And where is the end of the world?

I used to think that Alistair Rennie, man of mountains and -scapes, has the eye of an ungulate.

But that tease! He's got the eye of yet another species I can't identify, and he either stooped (or stumbled?) to write "The Gutter that Sees the Light that Never Shines", his brilliant story in this just-released anthology, The New Weird edited by
Ann and Jeff VanderMeer.

Lichen population(s?)

The study of lichen population biology has been lagging behind that of other groups of organisms, mostly due to technical problems rather than a lack of interest. Basic questions about lichen dispersal, biogeography, speciation and evolution are still largely unanswered because of this lack of population studies.
"Local population subdivision in the lichen Cladonia subcervicornis as revealed by mitochondrial cytochrome oxidase subunit 1 intron sequences",
by Christian Printzen and Stefan Ekman (Universitetet i Bergen, Botanisk Institutt, Allégaten 41, N-5007 Bergen, Norway), Mycologia, 95(3), 2003, pp. 399-406, published by The Mycological Society of America

15 February 2008

Buttermoths anonymous

Alistair Rennie's punningly titled beautiful winged creatures had me smiling healthily but oh-so-quickly thinking correcting thoughts. Look at those club antennae, that bright colour, the way their wings are held open, and . . .

But Hah!

I can't cry that I wrote Lolita
So thank you, Alistair, for liberating my ignorant admiration, my lack of knowledge for proper identification. Now I can post a portrait of a beauty I cannot put a name to.

For lack of an expert, my name is '?'

"How can they say they know me?"

13 February 2008

"Whatever happened to the Enlightenment?"

I've railed before about the growth of theocracy in Australia, but what Chris Lawson reports is brimstonic. The pictures he posts are almost unbelievable.
The sad fact remains that the RE (Religious Education) that I experienced in a private high-Anglican grammar school thirty years ago was more open-minded and educational than what is being taught in supposedly secular government schools today.
– Chris Lawson, Religious education in Australia today, Talking Squid

Religious education for all
When it comes to our schools, I am fervently in favour of religious education – a national curriculum, in fact. The curriculum would be, for every student in Australia, a complete education in:
  • History of religions
  • History of philosophies
  • Sacred texts
  • History of religions' involvement and imposition in public life, and of the secular movements to liberate people from them.
If students know the history of religions, they will be able to compare gods, goddesses, myths and so-called miracles. They will know, for instance, what happened to Mrs God.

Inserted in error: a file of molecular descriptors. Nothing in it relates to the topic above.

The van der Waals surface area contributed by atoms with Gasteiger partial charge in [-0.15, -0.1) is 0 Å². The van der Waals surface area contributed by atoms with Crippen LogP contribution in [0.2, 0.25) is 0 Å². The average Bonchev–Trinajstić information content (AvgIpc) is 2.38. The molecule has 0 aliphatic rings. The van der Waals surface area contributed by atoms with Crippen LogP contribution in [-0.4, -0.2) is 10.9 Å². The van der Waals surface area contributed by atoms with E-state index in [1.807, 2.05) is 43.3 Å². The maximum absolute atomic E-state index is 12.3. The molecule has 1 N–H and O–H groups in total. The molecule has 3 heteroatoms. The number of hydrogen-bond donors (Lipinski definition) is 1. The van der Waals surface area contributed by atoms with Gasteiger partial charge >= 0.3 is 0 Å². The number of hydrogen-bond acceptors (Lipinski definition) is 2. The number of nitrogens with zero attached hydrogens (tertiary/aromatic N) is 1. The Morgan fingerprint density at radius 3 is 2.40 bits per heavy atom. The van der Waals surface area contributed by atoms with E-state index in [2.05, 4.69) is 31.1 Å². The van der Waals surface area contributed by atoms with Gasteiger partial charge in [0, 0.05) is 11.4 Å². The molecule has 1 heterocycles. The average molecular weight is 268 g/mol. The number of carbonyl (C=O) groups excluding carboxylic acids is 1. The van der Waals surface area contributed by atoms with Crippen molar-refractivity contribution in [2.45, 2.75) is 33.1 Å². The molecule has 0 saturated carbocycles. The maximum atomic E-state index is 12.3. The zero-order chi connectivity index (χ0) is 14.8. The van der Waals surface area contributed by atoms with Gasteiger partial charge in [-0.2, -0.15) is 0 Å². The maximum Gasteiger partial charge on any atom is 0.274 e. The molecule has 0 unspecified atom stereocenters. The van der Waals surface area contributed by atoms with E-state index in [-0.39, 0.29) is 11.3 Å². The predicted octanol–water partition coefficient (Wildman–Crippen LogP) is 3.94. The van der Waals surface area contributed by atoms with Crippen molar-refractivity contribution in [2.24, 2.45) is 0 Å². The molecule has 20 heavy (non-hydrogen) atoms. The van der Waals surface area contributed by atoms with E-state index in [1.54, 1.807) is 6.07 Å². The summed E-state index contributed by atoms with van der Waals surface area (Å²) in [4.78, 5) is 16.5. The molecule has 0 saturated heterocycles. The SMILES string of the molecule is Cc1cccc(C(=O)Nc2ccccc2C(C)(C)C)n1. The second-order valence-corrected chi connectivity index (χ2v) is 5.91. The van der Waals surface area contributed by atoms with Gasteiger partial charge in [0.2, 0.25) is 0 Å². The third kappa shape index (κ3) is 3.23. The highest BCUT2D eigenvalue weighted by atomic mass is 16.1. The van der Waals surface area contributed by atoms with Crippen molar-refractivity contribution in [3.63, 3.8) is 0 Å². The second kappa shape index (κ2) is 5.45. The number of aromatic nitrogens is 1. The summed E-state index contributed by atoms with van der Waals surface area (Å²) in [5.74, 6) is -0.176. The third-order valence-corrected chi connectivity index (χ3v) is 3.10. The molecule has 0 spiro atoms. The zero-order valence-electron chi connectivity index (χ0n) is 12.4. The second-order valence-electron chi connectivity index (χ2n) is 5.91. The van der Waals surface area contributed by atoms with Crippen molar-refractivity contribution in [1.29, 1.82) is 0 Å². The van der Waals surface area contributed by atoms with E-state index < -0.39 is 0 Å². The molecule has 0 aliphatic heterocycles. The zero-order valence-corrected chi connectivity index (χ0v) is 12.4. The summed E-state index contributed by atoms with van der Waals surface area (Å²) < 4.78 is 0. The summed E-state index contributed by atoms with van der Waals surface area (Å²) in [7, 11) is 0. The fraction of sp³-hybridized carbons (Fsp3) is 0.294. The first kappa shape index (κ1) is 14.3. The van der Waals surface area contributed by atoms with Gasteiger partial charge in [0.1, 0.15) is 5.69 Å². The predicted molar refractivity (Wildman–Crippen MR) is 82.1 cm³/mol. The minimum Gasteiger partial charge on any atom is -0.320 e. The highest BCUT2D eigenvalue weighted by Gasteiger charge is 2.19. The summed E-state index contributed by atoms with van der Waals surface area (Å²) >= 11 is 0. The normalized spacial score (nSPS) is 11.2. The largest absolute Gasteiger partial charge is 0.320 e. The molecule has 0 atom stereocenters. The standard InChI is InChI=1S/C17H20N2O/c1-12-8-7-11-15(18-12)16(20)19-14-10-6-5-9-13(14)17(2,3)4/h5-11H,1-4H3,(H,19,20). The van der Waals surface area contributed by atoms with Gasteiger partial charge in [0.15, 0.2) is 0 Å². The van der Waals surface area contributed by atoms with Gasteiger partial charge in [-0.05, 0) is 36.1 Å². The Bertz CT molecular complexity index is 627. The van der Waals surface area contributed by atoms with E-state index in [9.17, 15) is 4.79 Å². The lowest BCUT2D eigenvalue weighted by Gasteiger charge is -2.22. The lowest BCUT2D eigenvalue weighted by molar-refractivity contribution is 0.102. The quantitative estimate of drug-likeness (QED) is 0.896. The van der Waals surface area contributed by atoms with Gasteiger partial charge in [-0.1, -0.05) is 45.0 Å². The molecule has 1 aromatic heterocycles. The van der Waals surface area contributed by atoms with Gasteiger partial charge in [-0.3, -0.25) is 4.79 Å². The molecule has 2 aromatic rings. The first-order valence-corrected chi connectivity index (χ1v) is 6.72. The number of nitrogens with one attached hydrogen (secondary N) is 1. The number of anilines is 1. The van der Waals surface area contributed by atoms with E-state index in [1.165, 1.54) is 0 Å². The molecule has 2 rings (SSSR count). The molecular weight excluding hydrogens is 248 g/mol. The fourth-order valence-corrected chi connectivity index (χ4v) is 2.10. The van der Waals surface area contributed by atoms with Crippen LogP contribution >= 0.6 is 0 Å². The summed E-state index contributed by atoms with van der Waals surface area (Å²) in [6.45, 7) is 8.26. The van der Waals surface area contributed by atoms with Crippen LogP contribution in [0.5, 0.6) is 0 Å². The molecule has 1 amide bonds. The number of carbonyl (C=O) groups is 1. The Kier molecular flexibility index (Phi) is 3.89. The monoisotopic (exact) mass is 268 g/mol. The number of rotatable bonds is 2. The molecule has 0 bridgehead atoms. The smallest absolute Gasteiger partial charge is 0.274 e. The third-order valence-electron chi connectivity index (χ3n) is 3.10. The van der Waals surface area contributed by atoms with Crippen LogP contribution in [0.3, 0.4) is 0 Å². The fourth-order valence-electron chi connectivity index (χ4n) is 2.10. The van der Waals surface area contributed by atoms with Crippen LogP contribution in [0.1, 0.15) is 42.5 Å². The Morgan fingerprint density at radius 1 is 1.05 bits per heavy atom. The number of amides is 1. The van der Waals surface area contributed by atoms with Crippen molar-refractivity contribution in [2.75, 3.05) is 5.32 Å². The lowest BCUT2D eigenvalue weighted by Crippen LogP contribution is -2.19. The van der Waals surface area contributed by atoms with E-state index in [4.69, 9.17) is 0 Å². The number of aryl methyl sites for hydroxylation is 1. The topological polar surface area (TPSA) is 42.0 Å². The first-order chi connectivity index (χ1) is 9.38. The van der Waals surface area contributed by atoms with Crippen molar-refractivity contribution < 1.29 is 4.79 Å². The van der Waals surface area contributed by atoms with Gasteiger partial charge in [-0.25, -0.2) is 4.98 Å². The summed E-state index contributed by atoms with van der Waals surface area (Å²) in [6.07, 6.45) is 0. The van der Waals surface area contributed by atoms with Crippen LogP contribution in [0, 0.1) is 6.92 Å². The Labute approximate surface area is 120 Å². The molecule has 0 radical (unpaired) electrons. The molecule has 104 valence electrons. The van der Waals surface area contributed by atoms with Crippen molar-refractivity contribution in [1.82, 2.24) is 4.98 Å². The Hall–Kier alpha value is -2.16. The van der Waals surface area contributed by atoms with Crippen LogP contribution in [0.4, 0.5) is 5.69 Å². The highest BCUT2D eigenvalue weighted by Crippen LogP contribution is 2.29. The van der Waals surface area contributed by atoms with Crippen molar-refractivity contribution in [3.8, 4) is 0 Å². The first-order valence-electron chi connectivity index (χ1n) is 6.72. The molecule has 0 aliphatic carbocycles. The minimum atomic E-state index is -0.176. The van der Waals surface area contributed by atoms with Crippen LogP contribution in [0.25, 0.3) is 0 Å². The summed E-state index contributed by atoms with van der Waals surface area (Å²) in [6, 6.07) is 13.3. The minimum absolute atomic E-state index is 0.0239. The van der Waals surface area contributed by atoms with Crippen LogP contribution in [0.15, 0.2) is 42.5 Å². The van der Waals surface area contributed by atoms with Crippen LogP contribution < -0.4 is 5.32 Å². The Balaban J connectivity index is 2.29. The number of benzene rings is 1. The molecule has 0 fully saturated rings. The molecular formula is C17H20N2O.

They will know about Galileo's problems, the Scopes trial, and the reforms of Ataturk.

And since they'll also know the history of religions in public life, they will be able to assess what they want their taxes to support when they grow up–but well before that, they'll be able to use their brains for what brains are for–thinking instead of just soaking up dogma.

Rail is a funny word. If one person rails, that's a whinge. But two rails make a road.

11 February 2008

Spinerette envy

This lovely female looks the picture of what Ron Atkinson of the University of Queensland, in his excellent online Find-a-Spider Guide, calls a 'melanic female' (what makes them melanic?) of the species Austracantha minax, commonly known as the 'spiny', 'Christmas', or

'jewel' spider.

Although it is written that these spiders live in communal groups, as far as I could see, the populace lives not like that in some paradisiacal Leninville, but like people in modern inner-cities. Each spider is busy on her own web, and just as people don't react the same to evangelists at their doors, there is individualism in each spider's attitude to botherers.

The typical female did nothing when we humans visited till her web was touched, when she ran from the centre of her web to a guy-wire, and waited. But one melanic female surprised us by staying in the centre of her web and vibrating it at the sound of our voices, however quiet. She shook her web till it looked like a waterbed under, say, a dogfight.

Over the past month, this group has been very visible, both the bright and the dark. There were, in early December, about 8 females in a square metre, and then one day in late December there were none. A few days later on an overcast morning there were 8 again (whether they were the same ones as before, I never got to know them well enough to say) just about two metres from their original site, each at the same distance from her neighbour, and each building her new web.

The Austracantha minax does not build a web a day, but every female is keen on doing repairs and has a strong opinion on what thickness each line should be.

This particular group lives just above (human) knee-high heath about 100 metres inland from a sandy ocean beach.

The males are pathetically small, and not only did I not see one moving — the only one I saw looked more an uninviting morsel than a male.